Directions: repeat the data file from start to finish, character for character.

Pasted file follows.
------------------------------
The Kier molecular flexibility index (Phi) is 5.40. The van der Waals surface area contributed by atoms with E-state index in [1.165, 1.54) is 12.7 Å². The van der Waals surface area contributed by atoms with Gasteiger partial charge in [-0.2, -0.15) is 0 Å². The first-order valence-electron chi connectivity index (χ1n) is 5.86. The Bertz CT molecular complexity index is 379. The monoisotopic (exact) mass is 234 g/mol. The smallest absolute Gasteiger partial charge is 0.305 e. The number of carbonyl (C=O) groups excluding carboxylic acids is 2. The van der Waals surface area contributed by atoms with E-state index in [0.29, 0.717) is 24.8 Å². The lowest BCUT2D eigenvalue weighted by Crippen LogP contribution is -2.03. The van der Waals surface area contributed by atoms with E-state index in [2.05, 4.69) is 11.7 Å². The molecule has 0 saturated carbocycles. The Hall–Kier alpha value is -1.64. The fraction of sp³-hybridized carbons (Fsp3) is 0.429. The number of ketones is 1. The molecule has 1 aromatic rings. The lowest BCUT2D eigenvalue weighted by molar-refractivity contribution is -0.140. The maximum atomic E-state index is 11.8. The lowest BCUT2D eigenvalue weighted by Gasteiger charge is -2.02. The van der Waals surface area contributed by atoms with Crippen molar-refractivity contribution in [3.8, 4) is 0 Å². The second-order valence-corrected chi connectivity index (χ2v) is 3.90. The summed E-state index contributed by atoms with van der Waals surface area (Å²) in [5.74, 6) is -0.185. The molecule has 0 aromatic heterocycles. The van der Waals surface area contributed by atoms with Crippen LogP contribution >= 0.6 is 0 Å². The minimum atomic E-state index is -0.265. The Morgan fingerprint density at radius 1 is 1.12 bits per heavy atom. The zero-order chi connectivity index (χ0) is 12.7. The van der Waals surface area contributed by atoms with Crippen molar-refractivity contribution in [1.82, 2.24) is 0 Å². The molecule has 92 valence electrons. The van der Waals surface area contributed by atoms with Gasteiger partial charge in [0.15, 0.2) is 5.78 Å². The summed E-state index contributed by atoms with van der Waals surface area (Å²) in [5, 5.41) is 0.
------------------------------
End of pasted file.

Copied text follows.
The Kier molecular flexibility index (Phi) is 5.40. The van der Waals surface area contributed by atoms with E-state index in [1.165, 1.54) is 12.7 Å². The van der Waals surface area contributed by atoms with Gasteiger partial charge in [-0.2, -0.15) is 0 Å². The first-order valence-electron chi connectivity index (χ1n) is 5.86. The Bertz CT molecular complexity index is 379. The monoisotopic (exact) mass is 234 g/mol. The smallest absolute Gasteiger partial charge is 0.305 e. The number of carbonyl (C=O) groups excluding carboxylic acids is 2. The van der Waals surface area contributed by atoms with E-state index in [0.29, 0.717) is 24.8 Å². The lowest BCUT2D eigenvalue weighted by Crippen LogP contribution is -2.03. The van der Waals surface area contributed by atoms with E-state index in [2.05, 4.69) is 11.7 Å². The molecule has 0 saturated carbocycles. The Hall–Kier alpha value is -1.64. The fraction of sp³-hybridized carbons (Fsp3) is 0.429. The number of ketones is 1. The molecule has 1 aromatic rings. The lowest BCUT2D eigenvalue weighted by molar-refractivity contribution is -0.140. The maximum atomic E-state index is 11.8. The lowest BCUT2D eigenvalue weighted by Gasteiger charge is -2.02. The van der Waals surface area contributed by atoms with Crippen molar-refractivity contribution in [3.8, 4) is 0 Å². The second-order valence-corrected chi connectivity index (χ2v) is 3.90. The summed E-state index contributed by atoms with van der Waals surface area (Å²) in [5.74, 6) is -0.185. The molecule has 0 aromatic heterocycles. The van der Waals surface area contributed by atoms with Crippen LogP contribution >= 0.6 is 0 Å². The minimum atomic E-state index is -0.265. The Morgan fingerprint density at radius 1 is 1.12 bits per heavy atom. The zero-order chi connectivity index (χ0) is 12.7. The van der Waals surface area contributed by atoms with Crippen molar-refractivity contribution in [1.82, 2.24) is 0 Å². The molecule has 92 valence electrons. The van der Waals surface area contributed by atoms with Gasteiger partial charge in [0.15, 0.2) is 5.78 Å². The summed E-state index contributed by atoms with van der Waals surface area (Å²) in [5, 5.41) is 0.